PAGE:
Cost-Effectiveness of Multiple Myeloma Therapies From a Payer’s Perspective

A recent cost-effectiveness analysis compared novel agents and chemotherapy for older Medicare patients with multiple myeloma, published in the Journal of Managed Care & Specialty Pharmacy (August 2017;23[8]:831-843).

-----

Related Content

ICER questions cost-effectiveness of multiple myeloma drugs

Emerging and Novel Therapies in Multiple Myeloma

-----

Multiple myeloma treatments are often costly and produce a substantial economic burden in care management. Recent discussions have focused on the costs of novel anti-myeloma drugs and their associated value. Assessments that quantify value of multiple myeloma care over the long-term are essential, due to these high costs.

Researchers from the University of Texas led by Ying Chen, MS, department of epidemiology, conducted a cost-effectiveness analysis of front-line novel agent therapy use among older Medicare patients with multiple myeloma in a real-world setting. A total of 2551 patient were identified from 2000 to 2009 who initiated novel agent therapy (bortezomib, lenalidomide, or thalidomide) or chemotherapy from the Surveillance, Epidemiology, and End Results-Medicare linked data. Twenty-month cost of care and overall survival (0S) related to multiple myeloma were compared between patients in either treatment cohort. A net monetary benefit approach and cost-effectiveness acceptability curves were utilized to determine the cost-effectiveness of novel agent therapy.

Researchers found that the average 12-month costs were 2.03-fold higher for novel agent therapy ($144,665) compared with chemotherapy ($47,750). Anti-myeloma pharmacy costs comprised 31% ($45,095) of total care costs for patients in the novel agent cohort, but only comprised 19% ($8921) of total care costs for patients in the chemotherapy cohort.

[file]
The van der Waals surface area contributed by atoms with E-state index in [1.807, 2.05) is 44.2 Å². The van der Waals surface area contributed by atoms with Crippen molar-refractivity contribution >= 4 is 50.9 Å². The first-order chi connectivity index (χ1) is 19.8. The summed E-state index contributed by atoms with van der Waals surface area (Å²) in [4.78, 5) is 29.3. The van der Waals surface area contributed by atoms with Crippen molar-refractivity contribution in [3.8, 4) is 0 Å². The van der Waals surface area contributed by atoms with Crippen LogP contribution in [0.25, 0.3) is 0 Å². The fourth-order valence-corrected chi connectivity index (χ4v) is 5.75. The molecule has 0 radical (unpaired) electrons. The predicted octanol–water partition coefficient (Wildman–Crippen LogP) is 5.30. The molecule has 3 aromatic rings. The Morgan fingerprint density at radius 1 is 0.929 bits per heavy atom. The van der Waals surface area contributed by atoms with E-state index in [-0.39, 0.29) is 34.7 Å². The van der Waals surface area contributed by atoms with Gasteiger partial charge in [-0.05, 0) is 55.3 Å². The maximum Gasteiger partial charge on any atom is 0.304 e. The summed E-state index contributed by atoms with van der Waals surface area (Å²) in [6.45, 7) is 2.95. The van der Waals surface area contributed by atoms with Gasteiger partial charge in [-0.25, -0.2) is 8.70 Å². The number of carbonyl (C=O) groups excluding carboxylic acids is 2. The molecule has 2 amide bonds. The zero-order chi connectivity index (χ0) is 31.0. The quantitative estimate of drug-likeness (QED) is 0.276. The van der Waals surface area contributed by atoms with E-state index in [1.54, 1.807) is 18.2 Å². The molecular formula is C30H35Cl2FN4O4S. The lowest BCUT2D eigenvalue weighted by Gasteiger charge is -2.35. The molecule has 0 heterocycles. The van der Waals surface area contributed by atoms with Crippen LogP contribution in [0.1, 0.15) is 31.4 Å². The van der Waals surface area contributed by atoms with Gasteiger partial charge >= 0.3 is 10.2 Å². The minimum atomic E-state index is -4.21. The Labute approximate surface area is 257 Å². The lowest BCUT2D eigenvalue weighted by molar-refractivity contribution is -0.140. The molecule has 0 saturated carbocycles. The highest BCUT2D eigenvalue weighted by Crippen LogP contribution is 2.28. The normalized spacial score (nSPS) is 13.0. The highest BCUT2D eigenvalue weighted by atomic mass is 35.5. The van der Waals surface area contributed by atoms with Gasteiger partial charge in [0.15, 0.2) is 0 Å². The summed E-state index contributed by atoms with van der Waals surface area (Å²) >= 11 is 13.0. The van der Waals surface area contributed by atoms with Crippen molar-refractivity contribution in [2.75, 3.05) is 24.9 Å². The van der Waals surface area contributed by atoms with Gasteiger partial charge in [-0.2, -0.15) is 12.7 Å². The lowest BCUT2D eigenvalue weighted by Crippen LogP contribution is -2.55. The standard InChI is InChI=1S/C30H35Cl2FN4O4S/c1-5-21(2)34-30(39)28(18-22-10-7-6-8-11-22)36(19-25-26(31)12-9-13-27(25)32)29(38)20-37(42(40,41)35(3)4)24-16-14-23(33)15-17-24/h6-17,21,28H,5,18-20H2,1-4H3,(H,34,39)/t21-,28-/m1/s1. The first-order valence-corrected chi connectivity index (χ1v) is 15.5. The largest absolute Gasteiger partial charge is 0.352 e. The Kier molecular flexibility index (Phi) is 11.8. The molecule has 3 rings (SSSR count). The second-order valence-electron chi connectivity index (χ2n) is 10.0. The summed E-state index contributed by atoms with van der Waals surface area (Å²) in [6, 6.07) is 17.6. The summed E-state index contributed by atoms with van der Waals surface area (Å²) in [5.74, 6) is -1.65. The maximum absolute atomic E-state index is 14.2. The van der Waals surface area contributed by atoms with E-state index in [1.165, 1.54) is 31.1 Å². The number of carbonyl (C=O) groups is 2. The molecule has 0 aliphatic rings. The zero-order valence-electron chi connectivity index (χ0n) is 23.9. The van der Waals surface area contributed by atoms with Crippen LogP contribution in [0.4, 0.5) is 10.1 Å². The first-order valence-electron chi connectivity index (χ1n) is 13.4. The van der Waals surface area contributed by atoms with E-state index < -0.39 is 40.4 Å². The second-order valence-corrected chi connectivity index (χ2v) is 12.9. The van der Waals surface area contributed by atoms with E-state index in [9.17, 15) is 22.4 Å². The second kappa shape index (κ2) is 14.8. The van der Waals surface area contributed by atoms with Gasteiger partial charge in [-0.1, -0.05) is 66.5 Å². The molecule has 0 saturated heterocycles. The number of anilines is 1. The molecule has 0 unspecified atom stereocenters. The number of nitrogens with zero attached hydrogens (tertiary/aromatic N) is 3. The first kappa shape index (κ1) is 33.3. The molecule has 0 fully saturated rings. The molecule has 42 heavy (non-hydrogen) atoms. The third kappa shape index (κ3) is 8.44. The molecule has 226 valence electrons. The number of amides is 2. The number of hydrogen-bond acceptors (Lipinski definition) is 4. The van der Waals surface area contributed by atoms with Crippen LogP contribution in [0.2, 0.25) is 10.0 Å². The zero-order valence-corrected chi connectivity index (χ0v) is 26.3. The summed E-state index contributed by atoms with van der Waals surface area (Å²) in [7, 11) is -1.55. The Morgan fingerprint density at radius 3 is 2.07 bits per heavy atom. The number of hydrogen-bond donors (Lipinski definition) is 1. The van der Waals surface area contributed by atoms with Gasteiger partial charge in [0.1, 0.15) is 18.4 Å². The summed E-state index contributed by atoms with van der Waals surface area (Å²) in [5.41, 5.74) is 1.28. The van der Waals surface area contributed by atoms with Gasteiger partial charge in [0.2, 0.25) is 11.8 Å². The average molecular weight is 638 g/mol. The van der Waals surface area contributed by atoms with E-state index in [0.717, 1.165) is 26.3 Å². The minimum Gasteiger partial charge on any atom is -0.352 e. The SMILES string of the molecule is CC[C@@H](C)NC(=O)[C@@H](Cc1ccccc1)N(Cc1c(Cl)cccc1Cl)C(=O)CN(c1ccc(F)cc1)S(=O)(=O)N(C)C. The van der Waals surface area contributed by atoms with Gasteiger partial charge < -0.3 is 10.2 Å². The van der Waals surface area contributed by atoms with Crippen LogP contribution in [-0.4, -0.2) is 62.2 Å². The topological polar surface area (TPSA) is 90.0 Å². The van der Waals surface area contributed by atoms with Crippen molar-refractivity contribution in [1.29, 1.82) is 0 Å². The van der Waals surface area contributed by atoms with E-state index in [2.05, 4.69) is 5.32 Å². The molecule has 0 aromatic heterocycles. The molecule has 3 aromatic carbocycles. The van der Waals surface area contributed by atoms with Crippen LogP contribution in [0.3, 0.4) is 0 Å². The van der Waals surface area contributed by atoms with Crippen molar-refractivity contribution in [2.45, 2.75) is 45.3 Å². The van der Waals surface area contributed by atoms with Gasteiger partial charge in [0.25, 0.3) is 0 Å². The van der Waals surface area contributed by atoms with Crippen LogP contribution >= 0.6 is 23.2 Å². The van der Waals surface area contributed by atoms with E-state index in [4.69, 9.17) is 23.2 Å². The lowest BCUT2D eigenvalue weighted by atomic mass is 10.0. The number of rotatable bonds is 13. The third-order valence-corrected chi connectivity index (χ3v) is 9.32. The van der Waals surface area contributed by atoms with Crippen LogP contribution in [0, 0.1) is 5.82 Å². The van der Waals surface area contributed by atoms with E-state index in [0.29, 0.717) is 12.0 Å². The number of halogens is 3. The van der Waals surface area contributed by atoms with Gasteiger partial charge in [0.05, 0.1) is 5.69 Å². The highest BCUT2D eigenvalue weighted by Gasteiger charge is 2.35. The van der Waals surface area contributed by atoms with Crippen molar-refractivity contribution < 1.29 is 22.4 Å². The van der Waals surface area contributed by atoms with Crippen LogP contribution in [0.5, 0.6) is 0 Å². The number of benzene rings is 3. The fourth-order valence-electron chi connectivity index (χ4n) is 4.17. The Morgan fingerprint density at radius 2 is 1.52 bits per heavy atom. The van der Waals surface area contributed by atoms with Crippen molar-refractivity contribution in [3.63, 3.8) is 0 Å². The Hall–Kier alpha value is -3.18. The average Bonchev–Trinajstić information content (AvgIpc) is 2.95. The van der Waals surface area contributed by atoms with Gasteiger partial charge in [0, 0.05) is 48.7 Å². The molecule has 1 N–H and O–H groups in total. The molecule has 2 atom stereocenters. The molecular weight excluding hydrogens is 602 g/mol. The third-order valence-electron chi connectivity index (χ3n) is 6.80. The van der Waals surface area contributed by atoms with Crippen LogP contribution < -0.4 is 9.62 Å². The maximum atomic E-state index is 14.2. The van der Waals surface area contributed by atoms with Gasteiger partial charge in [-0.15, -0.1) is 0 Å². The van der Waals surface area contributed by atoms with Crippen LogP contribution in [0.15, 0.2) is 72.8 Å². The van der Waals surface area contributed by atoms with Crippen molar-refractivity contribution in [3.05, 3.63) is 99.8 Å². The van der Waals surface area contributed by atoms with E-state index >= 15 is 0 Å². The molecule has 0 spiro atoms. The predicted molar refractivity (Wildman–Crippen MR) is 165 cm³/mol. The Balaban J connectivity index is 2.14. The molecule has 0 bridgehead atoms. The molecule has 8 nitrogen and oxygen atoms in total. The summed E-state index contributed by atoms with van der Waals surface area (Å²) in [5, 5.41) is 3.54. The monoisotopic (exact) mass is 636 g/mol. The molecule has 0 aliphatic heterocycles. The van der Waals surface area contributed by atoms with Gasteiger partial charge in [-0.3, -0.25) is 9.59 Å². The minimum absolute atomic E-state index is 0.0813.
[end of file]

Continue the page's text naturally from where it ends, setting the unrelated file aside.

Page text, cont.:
Twelve-month OS rates increased significantly for patients in the novel agent cohort. However, the incremental net monetary benefit analysis—once adjusted for variable such as sex, race, and socioeconomic status, among others—showed that novel agents were only cost-effective compared with chemotherapy when the willingness-to-pay thresholds were high (approximately $230,000).

Authors of the study concluded that use of novel agent therapy is not cost-effective at its current level of cost and effectiveness in older Medicare patients with multiple myeloma. “Future studies should evaluate the generalizability of these results by evaluating cost-effectiveness of novel [agent] therapy use in different patient populations,” they wrote.—Zachary Bessette